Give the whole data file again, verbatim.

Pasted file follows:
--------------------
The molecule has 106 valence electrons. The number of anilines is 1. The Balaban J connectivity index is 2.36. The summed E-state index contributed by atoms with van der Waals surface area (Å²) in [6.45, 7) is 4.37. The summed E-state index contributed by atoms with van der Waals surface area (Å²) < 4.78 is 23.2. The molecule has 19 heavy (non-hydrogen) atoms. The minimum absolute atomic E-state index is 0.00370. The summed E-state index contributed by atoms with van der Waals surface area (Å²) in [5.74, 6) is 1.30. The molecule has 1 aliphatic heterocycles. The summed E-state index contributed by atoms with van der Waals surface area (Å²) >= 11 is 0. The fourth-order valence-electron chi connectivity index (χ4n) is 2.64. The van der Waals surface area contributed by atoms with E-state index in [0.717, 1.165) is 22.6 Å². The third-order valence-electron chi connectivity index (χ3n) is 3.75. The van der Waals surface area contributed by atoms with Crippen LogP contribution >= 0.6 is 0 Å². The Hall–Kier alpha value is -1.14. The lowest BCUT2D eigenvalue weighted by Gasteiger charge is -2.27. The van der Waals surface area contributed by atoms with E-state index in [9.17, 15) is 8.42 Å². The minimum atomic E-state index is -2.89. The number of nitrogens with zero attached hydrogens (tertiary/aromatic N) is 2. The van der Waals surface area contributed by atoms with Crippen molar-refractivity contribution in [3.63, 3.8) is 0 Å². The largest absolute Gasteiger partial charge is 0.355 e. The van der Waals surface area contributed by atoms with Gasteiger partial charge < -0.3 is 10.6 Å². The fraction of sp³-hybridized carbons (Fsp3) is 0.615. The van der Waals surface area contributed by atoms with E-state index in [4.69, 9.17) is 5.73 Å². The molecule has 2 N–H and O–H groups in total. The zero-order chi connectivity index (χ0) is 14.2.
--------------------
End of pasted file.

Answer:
The molecule has 106 valence electrons. The number of anilines is 1. The Balaban J connectivity index is 2.36. The summed E-state index contributed by atoms with van der Waals surface area (Å²) in [6.45, 7) is 4.37. The summed E-state index contributed by atoms with van der Waals surface area (Å²) < 4.78 is 23.2. The molecule has 19 heavy (non-hydrogen) atoms. The minimum absolute atomic E-state index is 0.00370. The summed E-state index contributed by atoms with van der Waals surface area (Å²) in [5.74, 6) is 1.30. The molecule has 1 aliphatic heterocycles. The summed E-state index contributed by atoms with van der Waals surface area (Å²) >= 11 is 0. The fourth-order valence-electron chi connectivity index (χ4n) is 2.64. The van der Waals surface area contributed by atoms with E-state index in [0.717, 1.165) is 22.6 Å². The third-order valence-electron chi connectivity index (χ3n) is 3.75. The van der Waals surface area contributed by atoms with Crippen LogP contribution >= 0.6 is 0 Å². The Hall–Kier alpha value is -1.14. The lowest BCUT2D eigenvalue weighted by Gasteiger charge is -2.27. The van der Waals surface area contributed by atoms with E-state index in [9.17, 15) is 8.42 Å². The minimum atomic E-state index is -2.89. The number of nitrogens with zero attached hydrogens (tertiary/aromatic N) is 2. The van der Waals surface area contributed by atoms with Crippen molar-refractivity contribution in [3.63, 3.8) is 0 Å². The largest absolute Gasteiger partial charge is 0.355 e. The van der Waals surface area contributed by atoms with Gasteiger partial charge < -0.3 is 10.6 Å². The fraction of sp³-hybridized carbons (Fsp3) is 0.615. The van der Waals surface area contributed by atoms with E-state index in [4.69, 9.17) is 5.73 Å². The molecule has 2 N–H and O–H groups in total. The zero-order chi connectivity index (χ0) is 14.2.